Wednesday 19th Dec 2018 - Logistics & Supply Chain

Companies ‘hemorrhaging’ cash due to error-prone processing

A new survey of more than 300 Senior European IT decision makers in UK, France and Germany reveals that 3.4 out of every 100 orders are incorrectly processed due to manual intervention, resulting in avoidable financial losses and long-term cost implications. On average, businesses processing one million orders a month are incurring penalty charges of more than €16 million every year as a result of these operational inefficiencies.

Despite increasing supply chain complexity and globalisation, eight in ten European IT managers are still heavily reliant on manual communication methods, such as email and fax, for sending and receiving order and purchase documents amongst supply chain trading partners. Only half of European businesses currently communicate electronically with suppliers and customers.

The Sterling Commerce survey, conducted by independent research company Vanson Bourne, also revealed that many businesses are still struggling to integrate IT systems of external supply chain partners, further inhibiting their ability to automate document processing. European companies rated integration with back-end systems as their most pressing issue relating to trading partner communications. This was followed by the ability to meet customer and supplier mandates in order to handle new EDI related protocols and resources required to operate B2B infrastructure.

European businesses incur an average penalty charge of €39 per incorrect order due to errors created re-keying data. The results also reveal that across Europe, France lags with the largest proportion of orders to incur financial penalties with 5.48 out of every 100 orders, averaging €48.25 per order. This is followed by Germany with 4.25 orders per 100 incurring penalties of €30.47 on average and finally the UK, with 2.43 orders receiving charges of €36.3 per order.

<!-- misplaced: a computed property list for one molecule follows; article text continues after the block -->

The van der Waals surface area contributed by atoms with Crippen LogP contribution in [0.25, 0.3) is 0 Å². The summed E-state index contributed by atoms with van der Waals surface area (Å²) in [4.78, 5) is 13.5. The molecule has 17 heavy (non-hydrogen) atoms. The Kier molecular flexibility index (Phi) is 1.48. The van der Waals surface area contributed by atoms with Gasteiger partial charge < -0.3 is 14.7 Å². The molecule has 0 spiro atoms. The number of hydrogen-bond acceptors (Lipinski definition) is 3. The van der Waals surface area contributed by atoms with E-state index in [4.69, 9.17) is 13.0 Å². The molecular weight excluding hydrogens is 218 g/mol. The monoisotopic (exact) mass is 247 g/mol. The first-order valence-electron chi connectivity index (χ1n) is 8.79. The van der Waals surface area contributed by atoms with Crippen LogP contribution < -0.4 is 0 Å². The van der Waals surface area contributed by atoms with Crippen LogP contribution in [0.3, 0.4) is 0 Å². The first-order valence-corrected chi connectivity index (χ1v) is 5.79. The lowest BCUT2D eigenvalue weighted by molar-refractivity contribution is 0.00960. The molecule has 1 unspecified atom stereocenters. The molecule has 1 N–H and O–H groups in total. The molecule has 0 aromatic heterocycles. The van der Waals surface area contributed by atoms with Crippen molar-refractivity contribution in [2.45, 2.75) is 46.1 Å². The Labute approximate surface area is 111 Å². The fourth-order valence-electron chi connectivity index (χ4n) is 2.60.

Dave Carmichael, senior product marketing manager at Sterling Commerce, said: ‘The results illustrate a clear and pressing need for European businesses to address their ongoing reliance on manually-intensive document processing. In an environment of increasing competition, penalty charge-backs add up to a significant loss in revenue over time that can no longer be ignored by senior management.

‘In addition to addressing the negative impact of short term penalty charge-backs as a result of processing errors, businesses also need to take into account the hidden, longer term impact of manual document processing. Process inefficiency has a tremendous impact on business agility in the long term, holding back European businesses from exploiting market growth opportunities.’

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